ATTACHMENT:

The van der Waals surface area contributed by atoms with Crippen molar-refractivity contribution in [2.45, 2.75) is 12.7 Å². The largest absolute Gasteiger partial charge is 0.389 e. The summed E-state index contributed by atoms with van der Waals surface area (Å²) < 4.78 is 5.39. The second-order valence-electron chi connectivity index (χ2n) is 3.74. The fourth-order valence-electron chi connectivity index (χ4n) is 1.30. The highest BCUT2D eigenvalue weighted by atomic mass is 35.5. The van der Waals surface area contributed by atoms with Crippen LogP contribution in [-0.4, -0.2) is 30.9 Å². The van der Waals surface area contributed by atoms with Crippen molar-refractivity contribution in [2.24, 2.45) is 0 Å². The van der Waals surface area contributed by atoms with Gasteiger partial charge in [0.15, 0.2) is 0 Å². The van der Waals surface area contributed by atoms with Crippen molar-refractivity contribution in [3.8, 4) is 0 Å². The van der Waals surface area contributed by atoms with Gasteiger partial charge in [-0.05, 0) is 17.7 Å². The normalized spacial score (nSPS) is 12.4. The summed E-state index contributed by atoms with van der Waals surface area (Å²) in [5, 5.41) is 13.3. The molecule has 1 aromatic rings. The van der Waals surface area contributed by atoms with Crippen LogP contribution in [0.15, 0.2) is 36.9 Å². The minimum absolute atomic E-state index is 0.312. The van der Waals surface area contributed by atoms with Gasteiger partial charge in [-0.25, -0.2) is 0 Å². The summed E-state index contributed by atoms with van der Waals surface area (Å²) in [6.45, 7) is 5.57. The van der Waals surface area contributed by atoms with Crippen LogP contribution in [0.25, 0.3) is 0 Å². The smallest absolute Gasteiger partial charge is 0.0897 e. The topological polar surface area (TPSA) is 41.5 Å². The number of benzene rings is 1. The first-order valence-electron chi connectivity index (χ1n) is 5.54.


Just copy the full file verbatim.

The van der Waals surface area contributed by atoms with Crippen molar-refractivity contribution in [2.45, 2.75) is 12.7 Å². The largest absolute Gasteiger partial charge is 0.389 e. The summed E-state index contributed by atoms with van der Waals surface area (Å²) < 4.78 is 5.39. The second-order valence-electron chi connectivity index (χ2n) is 3.74. The fourth-order valence-electron chi connectivity index (χ4n) is 1.30. The highest BCUT2D eigenvalue weighted by atomic mass is 35.5. The van der Waals surface area contributed by atoms with Crippen LogP contribution in [-0.4, -0.2) is 30.9 Å². The van der Waals surface area contributed by atoms with Crippen molar-refractivity contribution in [2.24, 2.45) is 0 Å². The van der Waals surface area contributed by atoms with Gasteiger partial charge in [0.15, 0.2) is 0 Å². The van der Waals surface area contributed by atoms with Crippen molar-refractivity contribution in [3.8, 4) is 0 Å². The van der Waals surface area contributed by atoms with Gasteiger partial charge in [-0.05, 0) is 17.7 Å². The normalized spacial score (nSPS) is 12.4. The summed E-state index contributed by atoms with van der Waals surface area (Å²) in [5, 5.41) is 13.3. The molecule has 1 aromatic rings. The van der Waals surface area contributed by atoms with Crippen LogP contribution in [0.15, 0.2) is 36.9 Å². The minimum absolute atomic E-state index is 0.312. The van der Waals surface area contributed by atoms with Gasteiger partial charge in [-0.25, -0.2) is 0 Å². The summed E-state index contributed by atoms with van der Waals surface area (Å²) in [6.45, 7) is 5.57. The van der Waals surface area contributed by atoms with Crippen LogP contribution in [0.25, 0.3) is 0 Å². The smallest absolute Gasteiger partial charge is 0.0897 e. The topological polar surface area (TPSA) is 41.5 Å². The number of benzene rings is 1. The first-order valence-electron chi connectivity index (χ1n) is 5.54.